Fully protected In danger No opinion
Public or no schooling.  61%  15% 24%
High School 65 20 15
University 62 26 12


Télécharger

Copie de la Déclaration canadienne des droits.
La déclaration canadienne des droits
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La déclaration canadienne des droits

Source: Gouvernement du Canada

Sujet: Canada – Déclaration canadienne des droits | Canada – statuts parlementaires

Description: Copie de la Déclaration canadienne des droits.

Date de création 1960

Code: Déclaration canadienne des droits
John Diefenbaker à Cornwall (Ontario)

Source: Inconnue

Sujet: Canada – chef du gouvernement | Canada – personnalités

Description: John Diefenbaker à Cornwall (Ontario) entouré d’enfants portant des costumes d’Europe de l’Est.

Date de création [1958?]

Code: MG01/XVII/JGD2899
John et Olive Diefenbaker en compagnie d’un groupe d’enfants polonais

Source: Inconnue

Sujet: Canada – chef du gouvernement | Canada – personnalités | Costume traditionnel

Description: John et Olive Diefenbaker en compagnie d’un groupe d’enfants polonais en costume, à Sarnia (Ontario).

Date de création 18 Août 1959

Code: MG01/XVII/JGD6926
John Diefenbaker lors d’un banquet des Chinese Youth Services

Source: Inconnue

Sujet: Canada – chef du gouvernement | Canada – personnalités

Description: Vue d’une grande table lors d’un banquet des Chinese Youth Services. De nombreuses personnes non identifiées y participent, y compris John Diefenbaker. Diefenbaker apprend à se servir de baguettes.

Date de création [1958?]

Code: MG01/XVII/JGD2928
John Diefenbaker dans son bureau de la Chambre des communes

Source: Inconnue

Sujet: Canada – chef du gouvernement | Déclaration canadienne des droits

Description: John Diefenbaker au travail dans son bureau de la Chambre des communes. On peut voir, derrière lui, une plaque portant la Déclaration canadienne des droits.

Date de création [1975]

Code: MG01/XVII/JGD3141
John Diefenbaker en compagnie d’un délégué à l’assemblée générale des Progressistes- Conservateurs

Source: Ted Grant – Photo Features

Sujet: : Canada – chef du gouvernement | Canada – personnalités

Description: John Diefenbaker en compagnie d’un délégué à l’assemblée générale des Progressistes- Conservateurs à Ottawa, tenant la copie n°10 de la Déclaration des droits.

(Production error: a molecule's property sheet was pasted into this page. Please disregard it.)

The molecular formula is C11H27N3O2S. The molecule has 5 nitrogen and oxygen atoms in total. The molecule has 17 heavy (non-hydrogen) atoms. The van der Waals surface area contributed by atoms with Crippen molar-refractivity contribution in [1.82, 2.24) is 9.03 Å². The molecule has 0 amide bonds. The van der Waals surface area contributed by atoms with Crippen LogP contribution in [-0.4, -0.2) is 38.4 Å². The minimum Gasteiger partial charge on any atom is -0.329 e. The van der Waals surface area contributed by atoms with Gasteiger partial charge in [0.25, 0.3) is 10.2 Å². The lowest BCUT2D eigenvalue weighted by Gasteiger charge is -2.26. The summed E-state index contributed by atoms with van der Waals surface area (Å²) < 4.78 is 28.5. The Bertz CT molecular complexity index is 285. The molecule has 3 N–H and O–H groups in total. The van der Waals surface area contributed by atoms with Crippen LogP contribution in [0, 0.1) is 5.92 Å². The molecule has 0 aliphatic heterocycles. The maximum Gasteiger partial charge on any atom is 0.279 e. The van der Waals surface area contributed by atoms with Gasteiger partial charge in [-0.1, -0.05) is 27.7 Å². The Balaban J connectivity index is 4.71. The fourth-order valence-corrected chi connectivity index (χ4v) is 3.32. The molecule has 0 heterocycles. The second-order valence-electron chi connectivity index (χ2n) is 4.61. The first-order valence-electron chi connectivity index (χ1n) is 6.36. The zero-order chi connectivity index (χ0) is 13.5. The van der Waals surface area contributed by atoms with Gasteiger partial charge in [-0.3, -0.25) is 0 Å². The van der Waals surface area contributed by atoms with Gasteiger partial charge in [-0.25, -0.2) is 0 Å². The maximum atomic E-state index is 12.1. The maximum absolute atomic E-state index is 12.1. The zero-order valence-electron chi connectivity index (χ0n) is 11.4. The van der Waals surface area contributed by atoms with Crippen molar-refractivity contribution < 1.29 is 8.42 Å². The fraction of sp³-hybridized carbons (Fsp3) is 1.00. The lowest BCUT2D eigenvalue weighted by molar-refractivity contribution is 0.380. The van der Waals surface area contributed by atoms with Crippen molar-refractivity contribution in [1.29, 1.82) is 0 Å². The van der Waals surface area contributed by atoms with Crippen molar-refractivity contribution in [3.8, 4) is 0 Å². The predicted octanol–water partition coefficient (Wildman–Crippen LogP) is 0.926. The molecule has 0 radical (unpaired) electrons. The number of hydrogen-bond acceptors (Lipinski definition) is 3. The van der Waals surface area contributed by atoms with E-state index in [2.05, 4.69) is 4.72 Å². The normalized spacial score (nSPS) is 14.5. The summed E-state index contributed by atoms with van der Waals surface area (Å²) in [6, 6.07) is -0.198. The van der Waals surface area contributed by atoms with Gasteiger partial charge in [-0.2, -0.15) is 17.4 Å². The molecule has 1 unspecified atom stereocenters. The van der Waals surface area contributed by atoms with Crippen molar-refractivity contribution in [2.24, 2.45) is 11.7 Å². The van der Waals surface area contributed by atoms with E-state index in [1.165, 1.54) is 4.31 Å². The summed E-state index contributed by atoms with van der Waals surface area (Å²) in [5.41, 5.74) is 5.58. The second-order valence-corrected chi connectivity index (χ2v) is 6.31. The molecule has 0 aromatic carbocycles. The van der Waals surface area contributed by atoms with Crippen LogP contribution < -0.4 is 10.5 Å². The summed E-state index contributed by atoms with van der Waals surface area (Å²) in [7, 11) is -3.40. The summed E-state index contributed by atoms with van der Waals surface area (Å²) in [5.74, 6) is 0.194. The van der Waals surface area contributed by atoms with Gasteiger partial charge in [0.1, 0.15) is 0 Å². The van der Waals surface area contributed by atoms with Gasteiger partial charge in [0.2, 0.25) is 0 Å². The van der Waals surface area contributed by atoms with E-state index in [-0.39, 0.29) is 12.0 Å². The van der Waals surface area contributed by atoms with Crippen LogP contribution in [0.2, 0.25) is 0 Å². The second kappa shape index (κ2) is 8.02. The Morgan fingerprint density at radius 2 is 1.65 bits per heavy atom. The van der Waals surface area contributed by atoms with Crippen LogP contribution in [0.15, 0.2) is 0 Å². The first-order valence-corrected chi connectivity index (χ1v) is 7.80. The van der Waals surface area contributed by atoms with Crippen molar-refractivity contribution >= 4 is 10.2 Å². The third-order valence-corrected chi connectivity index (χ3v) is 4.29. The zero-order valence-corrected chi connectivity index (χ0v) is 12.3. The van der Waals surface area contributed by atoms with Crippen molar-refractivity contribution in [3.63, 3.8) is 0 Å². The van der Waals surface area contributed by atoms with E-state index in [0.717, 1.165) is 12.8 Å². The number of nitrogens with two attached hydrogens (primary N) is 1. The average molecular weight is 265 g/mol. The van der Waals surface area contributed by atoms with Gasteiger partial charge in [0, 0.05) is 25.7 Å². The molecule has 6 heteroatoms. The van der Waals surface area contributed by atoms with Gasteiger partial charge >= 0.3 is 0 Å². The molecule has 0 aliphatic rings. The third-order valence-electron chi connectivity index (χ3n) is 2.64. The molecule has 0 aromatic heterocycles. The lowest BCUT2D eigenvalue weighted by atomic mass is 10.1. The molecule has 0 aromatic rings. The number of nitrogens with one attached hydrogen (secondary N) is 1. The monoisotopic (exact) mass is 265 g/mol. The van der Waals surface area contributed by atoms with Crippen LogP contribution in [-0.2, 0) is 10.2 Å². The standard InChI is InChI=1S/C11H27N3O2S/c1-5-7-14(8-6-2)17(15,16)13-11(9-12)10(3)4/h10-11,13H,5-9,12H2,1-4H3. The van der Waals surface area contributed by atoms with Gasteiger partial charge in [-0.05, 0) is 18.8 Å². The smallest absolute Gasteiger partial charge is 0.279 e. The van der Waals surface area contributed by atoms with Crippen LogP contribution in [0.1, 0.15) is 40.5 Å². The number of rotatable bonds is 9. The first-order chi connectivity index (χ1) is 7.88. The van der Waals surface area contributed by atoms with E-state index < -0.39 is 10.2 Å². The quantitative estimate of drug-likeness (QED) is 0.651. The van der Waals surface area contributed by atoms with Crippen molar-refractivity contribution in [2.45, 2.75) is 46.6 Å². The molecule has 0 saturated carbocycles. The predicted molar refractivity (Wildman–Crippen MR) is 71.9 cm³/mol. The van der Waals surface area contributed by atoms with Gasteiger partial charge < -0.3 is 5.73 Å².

Date de création 18 Mars 1961

Code: MG01/XVII/JGD3299

Discours

Discours de John Diefenbaker au Congrès des jeunes progressistes-conservateurs à Ottawa

Source: Parti progressiste-conservateur du Canada

Sujet: Canada – chef du gouvernement| Canada – droits de la personne | Déclaration canadienne des droits

Description:John Diefenbaker réaffirme sa position de défenseur des droits de la personne et demande aux jeunes du parti de prendre en main la responsabilité de guider le Canada vers l’avenir.

Date de création 30 Novembre 1959

Code: MG01/XVIII/T163-PAC23

Discours de John Diefenbaker à l’Association des femmes progressistes-conservatrices à Ottawa

Source: Parti progressiste-conservateur du Canada

Sujet: Canada – chef du gouvernement| Canada – droits de la personne | Canada – Déclaration des droits

Description:John Diefenbaker fait part de son désir de voir le Parlement voter sur la Déclaration des droits lors de la prochaine session parlementaire.

Date de création 30 Novembre 1959

Code: MG01/XVIII/T187-PAC39

Discours de John Diefenbaker lors d’un banquet progressiste-conservateur à Ottawa

Source: Parti progressiste-conservateur du Canada

Sujet: Canada – chef du gouvernement| Canada – droits de la personne | Canada – recensement

Description:John Diefenbaker prend cause pour une identité canadienne qui se manifestera lors du prochain recensement lorsqu’on demandera pour la première fois aux citoyens s’ils sont Canadiens.

Date de création 17 Mars 1961

Code: MG01/XVIII/T203-PAC50